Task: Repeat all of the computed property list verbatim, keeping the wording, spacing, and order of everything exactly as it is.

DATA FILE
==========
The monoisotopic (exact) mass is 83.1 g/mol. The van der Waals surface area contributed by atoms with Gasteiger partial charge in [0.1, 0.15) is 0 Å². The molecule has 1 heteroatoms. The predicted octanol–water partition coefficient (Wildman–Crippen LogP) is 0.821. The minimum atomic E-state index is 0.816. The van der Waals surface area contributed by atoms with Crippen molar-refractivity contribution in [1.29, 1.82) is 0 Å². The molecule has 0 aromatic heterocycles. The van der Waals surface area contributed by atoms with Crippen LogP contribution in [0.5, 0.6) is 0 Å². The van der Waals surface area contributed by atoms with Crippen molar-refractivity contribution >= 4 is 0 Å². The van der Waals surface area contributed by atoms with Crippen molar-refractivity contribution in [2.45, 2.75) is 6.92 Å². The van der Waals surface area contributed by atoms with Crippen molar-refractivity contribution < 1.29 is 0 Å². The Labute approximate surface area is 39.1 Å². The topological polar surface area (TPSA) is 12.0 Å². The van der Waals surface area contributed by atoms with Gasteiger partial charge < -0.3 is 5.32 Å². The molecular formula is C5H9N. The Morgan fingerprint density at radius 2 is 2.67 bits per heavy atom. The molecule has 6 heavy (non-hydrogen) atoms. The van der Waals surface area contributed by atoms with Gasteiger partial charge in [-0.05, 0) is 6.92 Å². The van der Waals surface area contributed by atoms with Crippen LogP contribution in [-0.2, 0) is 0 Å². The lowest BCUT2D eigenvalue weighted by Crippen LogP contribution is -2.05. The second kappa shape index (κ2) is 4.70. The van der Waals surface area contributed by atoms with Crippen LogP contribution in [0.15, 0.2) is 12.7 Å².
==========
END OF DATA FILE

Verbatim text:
The monoisotopic (exact) mass is 83.1 g/mol. The van der Waals surface area contributed by atoms with Gasteiger partial charge in [0.1, 0.15) is 0 Å². The molecule has 1 heteroatoms. The predicted octanol–water partition coefficient (Wildman–Crippen LogP) is 0.821. The minimum atomic E-state index is 0.816. The van der Waals surface area contributed by atoms with Crippen molar-refractivity contribution in [1.29, 1.82) is 0 Å². The molecule has 0 aromatic heterocycles. The van der Waals surface area contributed by atoms with Crippen LogP contribution in [0.5, 0.6) is 0 Å². The van der Waals surface area contributed by atoms with Crippen molar-refractivity contribution >= 4 is 0 Å². The van der Waals surface area contributed by atoms with Crippen molar-refractivity contribution in [2.45, 2.75) is 6.92 Å². The van der Waals surface area contributed by atoms with Crippen molar-refractivity contribution < 1.29 is 0 Å². The Labute approximate surface area is 39.1 Å². The topological polar surface area (TPSA) is 12.0 Å². The van der Waals surface area contributed by atoms with Gasteiger partial charge < -0.3 is 5.32 Å². The molecular formula is C5H9N. The Morgan fingerprint density at radius 2 is 2.67 bits per heavy atom. The molecule has 6 heavy (non-hydrogen) atoms. The van der Waals surface area contributed by atoms with Gasteiger partial charge in [-0.05, 0) is 6.92 Å². The van der Waals surface area contributed by atoms with Crippen LogP contribution in [-0.2, 0) is 0 Å². The lowest BCUT2D eigenvalue weighted by Crippen LogP contribution is -2.05. The second kappa shape index (κ2) is 4.70. The van der Waals surface area contributed by atoms with Crippen LogP contribution in [0.15, 0.2) is 12.7 Å².